Interview with Author/Illustrator Mark A. Hicks

Lillie Forteau's picture

I have to introduce one of my favorite illustrators, Mark A. Hicks. It is awesome that he wrote and illustrated lots and lots of books. I have read several of them. My favorite was Ellwood's Plans. Ellwood's life always goes well, but it takes a turn for the bad. He couldn't see what his future would be. But in the end, music wins out. He makes a new and important friend on the bus and there's a cool song that I can't stop singing! The funny thing was that so many things had music patterns on them (like his PJs). This is a very clever book. I LOVE THIS BOOK!

Ellwood's Plans


Another one of my favorite books is the Weather Detectives. These are some kids that explore the weather. My dad was in the Xenia tornado and so I am interested in the weather. It is so fun reading this book - it isn't only about tornadoes, but other weather patterns and phenomenon.

There is a sweet book for easy readers, called The Picnic Day. These two bunnies go and have a picnic. It is fun to look at the illustrations, and very easy to read. It is a perfect book for kids just learning to read.

I was so excited to interview Mark about his books, his art, and more. Here's what he had to say...

WE: How many books have you illustrated?

MH: Well over twenty-five. Some of them are trade books (books published for general readership) and some them are educational books just for the classroom.

WE: I love your new book, Ellwood's Plans. Did you enjoy writing it?   How did you think of this story? How do you think of all the details that make the pictures funny?

MH: The story for Ellwood's Plans evolved over several years. I got the idea from people I knew who would make big plans for themselves only to see those plans never work out exactly as they planned.  It was a lot of fun to write. I'm now putting together ideas for a follow-up book about Ellwood and BJ's band.

The ideas for the details in the illustrations came from observing the world around me. I have this ability to store interesting details in my head and apply them whenever they fit the right illustration.

WE:  How did you become an artist?

MH: I have always loved to create art. I started drawing and painting at an early age. I was in art classes all through school and I won my first art award in 4th grade. My dad and older brother dabbled in art, so I had access to art materials and it just seemed so natural.

My professional art career started at a small daily newspaper where I worked as a graphic artist doing mainly page layout. I moved on to other newspapers, but I was frustrated at these jobs because I just wanted to illustrate and I rarely got a chance to do so. Eventually I quit and started freelancing full time.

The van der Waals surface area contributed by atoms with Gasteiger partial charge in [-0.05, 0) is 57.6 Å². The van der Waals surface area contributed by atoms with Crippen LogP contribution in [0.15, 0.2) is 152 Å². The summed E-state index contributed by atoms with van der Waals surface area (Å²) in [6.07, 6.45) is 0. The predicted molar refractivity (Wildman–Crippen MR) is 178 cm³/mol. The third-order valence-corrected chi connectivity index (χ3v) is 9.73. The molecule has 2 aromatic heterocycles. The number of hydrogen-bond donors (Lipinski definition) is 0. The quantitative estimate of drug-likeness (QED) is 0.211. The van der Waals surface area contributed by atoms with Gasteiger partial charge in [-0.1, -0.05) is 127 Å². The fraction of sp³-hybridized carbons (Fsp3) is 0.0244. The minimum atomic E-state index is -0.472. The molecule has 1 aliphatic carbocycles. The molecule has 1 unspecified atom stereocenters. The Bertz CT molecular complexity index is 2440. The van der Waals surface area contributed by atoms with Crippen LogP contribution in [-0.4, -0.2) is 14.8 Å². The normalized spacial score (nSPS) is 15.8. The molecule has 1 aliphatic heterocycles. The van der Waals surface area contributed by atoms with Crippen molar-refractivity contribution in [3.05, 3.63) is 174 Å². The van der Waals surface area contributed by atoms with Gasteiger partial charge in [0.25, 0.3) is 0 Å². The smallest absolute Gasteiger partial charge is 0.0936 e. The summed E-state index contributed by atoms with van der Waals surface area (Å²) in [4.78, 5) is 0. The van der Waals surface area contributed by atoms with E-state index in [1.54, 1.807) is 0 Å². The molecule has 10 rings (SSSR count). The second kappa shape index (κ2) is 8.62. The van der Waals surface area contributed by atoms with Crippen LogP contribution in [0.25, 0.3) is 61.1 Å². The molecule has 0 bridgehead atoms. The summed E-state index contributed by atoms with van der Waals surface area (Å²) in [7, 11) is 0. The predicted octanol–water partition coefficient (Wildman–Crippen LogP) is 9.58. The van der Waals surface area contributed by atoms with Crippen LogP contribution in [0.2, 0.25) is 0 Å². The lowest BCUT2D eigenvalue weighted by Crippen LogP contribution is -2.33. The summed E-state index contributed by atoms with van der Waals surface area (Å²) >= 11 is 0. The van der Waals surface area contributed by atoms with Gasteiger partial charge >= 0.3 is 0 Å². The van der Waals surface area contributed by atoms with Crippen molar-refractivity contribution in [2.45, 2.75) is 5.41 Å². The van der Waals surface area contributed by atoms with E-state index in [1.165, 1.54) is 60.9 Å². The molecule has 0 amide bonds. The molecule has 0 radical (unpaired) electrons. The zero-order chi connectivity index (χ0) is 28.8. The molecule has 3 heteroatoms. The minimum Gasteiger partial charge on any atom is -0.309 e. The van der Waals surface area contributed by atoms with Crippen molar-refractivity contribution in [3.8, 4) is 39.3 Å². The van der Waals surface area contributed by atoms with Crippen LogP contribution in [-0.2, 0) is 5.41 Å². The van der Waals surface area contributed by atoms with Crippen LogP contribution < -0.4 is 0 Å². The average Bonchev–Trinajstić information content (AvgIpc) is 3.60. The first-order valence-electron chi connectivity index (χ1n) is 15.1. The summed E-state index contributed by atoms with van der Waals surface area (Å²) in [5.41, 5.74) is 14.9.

WE: When I read your book, The Picnic Day, the words are so simple and the pictures must have taken way more time. Do you enjoy creating easy reader books?

MH: Yes, I love creating easy reader books. I have a couple more ideas I'm working on right now. But sometimes writing something so simple can really be a challenge.

WE: You've illustrated many books we're currently reading. My favorite is the Weather Detectives. Did you have to research the weather to draw the pictures? In American Grub, did you try to make the readers laugh with your drawings?

MH: Yes, I had to do a lot of research for the Weather Detectives. I wanted to make sure I got the details as accurate as possible.

I had a lot of fun illustrating American Grub. The editor was gracious enough to turn me loose and let me have some fun. And yes, I did try to make the readers of American Grub laugh. I always like to inject a little humor into my illustrations whenever possible. Sometimes it's obvious and sometimes subtle, but making people laugh or at least smile is always a goal when I illustrate something like American Grub.


American Grub


WE: What is your favorite medium to work in?

MH: I still like using a "traditional" medium like watercolor, especially for book illustration. There's a certain warmth and charm in traditional media that just can't seem to be duplicated in digital artwork.

WE: How did you illustrate all of these books? Do you just draw all the time?

MH: All the books I have illustrated have been in watercolors with pen and ink.

I draw a lot, but I also create paintings, sculptures, inventions, and more. But sadly, not all of my creative work helps pay the bills, so for now, I try to
concentrate mostly on the business of illustration.

WE: Is there anything else you'd like to share with us?

MH: Besides creating artwork for children's books and magazines, I create greeting cards, wrapping paper, and other paper products for both children and adults, as well as education clip art, typefaces, artwork for t-shirts, and websites. Be sure to check out my Halloween website, I M Halloween  and my Arizona (I'm a native Arizonan) website, Gila Ben's Arizona Pages.

I M Halloween Creepy Crossword

From I M Halloween


WE: Thanks so much, Mark! I love your work. And your Halloween Pages are so much fun!

For more information, please see:



All photos courtesy and copyright of Mark A. Hicks


L Forteau is the Special Children's Reporter for Wandering Educators.